[erlang-questions] correct terminology for referring to strings

Fred Hebert <>
Tue Jul 31 18:03:01 CEST 2012

Your post seemed to imply that converting to single code point 
representation is good enough. I do not understand how that distinction 
solves the problem of string reversal as I wrote it here, though.

I would expect, as a user of some string data type or bytestring that 
claims to support unicode, that reversing a string with the characters " 
́e" would give me "e ́". Single code point representation or not.

The concept of cluster has to be understood for it to make sense.

Regarding your latest post (I received it while writing this one). 
Cursed be the problem of multiple environments. This is never going to 
be easy to figure out!

On 12-07-31 11:50 AM, Richard Carlsson wrote:
> If you take another look at what I wrote, this is precisely what I was 
> talking about. But you are confusing grapheme clusters with combining 
> characters; they are not the same thing. A grapheme cluster is the 
> next higher conceptual level, and a cluster could consist of multiple 
> characters, each of which could be individually made up of a base 
> character (such as "e") plus one or more combining characters (like 
>     /Richard
> On 2012-07-31 17:19, Fred Hebert wrote:
>> Even then the reversal is not guaranteed.
>> The character 'é' can be represented, for example, in two ways:
>> é = U+00E9
>> e+ ́ = U+0065 + U+0301
>> The first one allows a representation as a single codepoint, but the
>> second one is a 'grapheme cluster', a sequence of codepoints
>> representing a single grapheme, a single unit of text. Grapheme clusters
>> can be larger than two elements, and as far as I know, you cannot
>> reverse them. The cluster should ideally remain in the same order in the
>> reversed string:
>> 2> io:format("~ts~n",[[16#0065,16#0301]]).
>>>> ok
>> 3> io:format("~ts~n",[[16#0301,16#0065]]).
>>   ́e
>> ok
>> This is fine with your plan -- if I force a single code point
>> representation, this is a non-issue.
>> The tricky thing is that if I enter a string containing " ́e" in my
>> module and later reverse it, I will get "é" and not "e ́" as a final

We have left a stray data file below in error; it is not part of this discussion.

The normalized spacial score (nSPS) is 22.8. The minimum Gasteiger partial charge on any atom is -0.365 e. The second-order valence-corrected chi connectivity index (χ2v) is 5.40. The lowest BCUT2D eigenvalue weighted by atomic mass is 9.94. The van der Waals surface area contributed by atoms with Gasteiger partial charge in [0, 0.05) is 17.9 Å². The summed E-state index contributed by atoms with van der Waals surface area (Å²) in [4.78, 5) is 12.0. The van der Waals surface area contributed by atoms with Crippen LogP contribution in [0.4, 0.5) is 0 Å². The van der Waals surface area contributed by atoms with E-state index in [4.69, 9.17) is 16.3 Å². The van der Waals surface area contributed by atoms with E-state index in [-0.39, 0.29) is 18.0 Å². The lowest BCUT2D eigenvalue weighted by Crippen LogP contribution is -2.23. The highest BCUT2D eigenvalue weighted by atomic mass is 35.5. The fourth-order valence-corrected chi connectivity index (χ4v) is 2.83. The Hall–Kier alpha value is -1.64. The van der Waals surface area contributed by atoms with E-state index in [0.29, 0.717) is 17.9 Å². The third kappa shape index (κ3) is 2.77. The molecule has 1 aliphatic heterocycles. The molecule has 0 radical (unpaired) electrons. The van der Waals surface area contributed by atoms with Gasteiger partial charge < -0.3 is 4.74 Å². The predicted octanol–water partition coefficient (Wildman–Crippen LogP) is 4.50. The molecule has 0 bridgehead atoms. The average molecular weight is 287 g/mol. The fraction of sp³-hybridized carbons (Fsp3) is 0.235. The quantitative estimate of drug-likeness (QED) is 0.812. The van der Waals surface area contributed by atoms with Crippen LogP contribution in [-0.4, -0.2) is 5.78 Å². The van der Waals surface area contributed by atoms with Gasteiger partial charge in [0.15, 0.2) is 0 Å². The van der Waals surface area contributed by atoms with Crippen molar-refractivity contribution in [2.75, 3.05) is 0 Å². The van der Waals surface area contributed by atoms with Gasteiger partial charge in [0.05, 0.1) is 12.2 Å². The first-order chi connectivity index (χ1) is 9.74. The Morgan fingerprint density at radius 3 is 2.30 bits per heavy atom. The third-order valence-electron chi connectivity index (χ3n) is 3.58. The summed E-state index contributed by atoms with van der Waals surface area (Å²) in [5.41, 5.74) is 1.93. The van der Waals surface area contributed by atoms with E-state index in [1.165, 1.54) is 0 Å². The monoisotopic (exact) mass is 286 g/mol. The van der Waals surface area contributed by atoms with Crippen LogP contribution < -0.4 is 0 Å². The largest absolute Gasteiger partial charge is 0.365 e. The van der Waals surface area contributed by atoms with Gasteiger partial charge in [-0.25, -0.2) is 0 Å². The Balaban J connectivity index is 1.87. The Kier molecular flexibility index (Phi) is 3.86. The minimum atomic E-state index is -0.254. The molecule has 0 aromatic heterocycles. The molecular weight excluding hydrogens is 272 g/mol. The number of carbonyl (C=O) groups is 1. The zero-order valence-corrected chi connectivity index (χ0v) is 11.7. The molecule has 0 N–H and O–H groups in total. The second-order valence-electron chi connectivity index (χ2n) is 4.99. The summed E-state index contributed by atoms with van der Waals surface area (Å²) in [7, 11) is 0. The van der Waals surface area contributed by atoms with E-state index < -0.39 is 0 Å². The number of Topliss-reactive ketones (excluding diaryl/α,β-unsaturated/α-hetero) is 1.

>> result. What was initially [16#0301,16#0065] gets reversed into
>> [16#0065,16#0301], which is not the same as the correct visual
>> representation " ́e" (represented as ([16#0065, $ , 16#0301]), with an
>> implicit space in there)
>>   It works one way (starting the right direction then reversing), but
>> without being very careful, it can break when going the other way
>> (starting with two non-combined code points that get assembled in the
>> same cluster when reversed).
>> Just changing to single code point representations isn't enough to make
>> sure nothing is broken.
>> On 12-07-31 10:04 AM, Richard Carlsson wrote:
>>> No, you're confusing Unicode (a sequence of code points) with specific
>>> encodings such as UTF-8 and UTF-16. The first is downwards compatible
>>> with Latin-1: the values from 128 to 255 are the same. In UTF-8
>>> they're not. At runtime, Erlang's strings are just plain sequences of
>>> Unicode code points (you can think of it as UTF-32 if you like).
>>> Whether the source code is encoded in UTF-8 or Latin-1 or any other
>>> encoding is irrelevant as long as the compiler knows how to transform
>>> the input to the single-codepoint representation.
>>> For example, reversing a Unicode string is a bad idea anyway because
>>> it could contain combining characters, and reversing the order of the
>>> codepoints in that case will create an illegal string. But an
>>> expression like lists:reverse("a∞b") will be working on the list [97,
>>> 8734, 98] (once the compiler has been extended to accept other
>>> encodings than Latin-1), not the list [97,226,136,158,98], so it will
>>> produce the intended "b∞a". This string might then become encoded as
>>> UTF-8 on its way to your terminal, but that's another story.
>>>     /Richard
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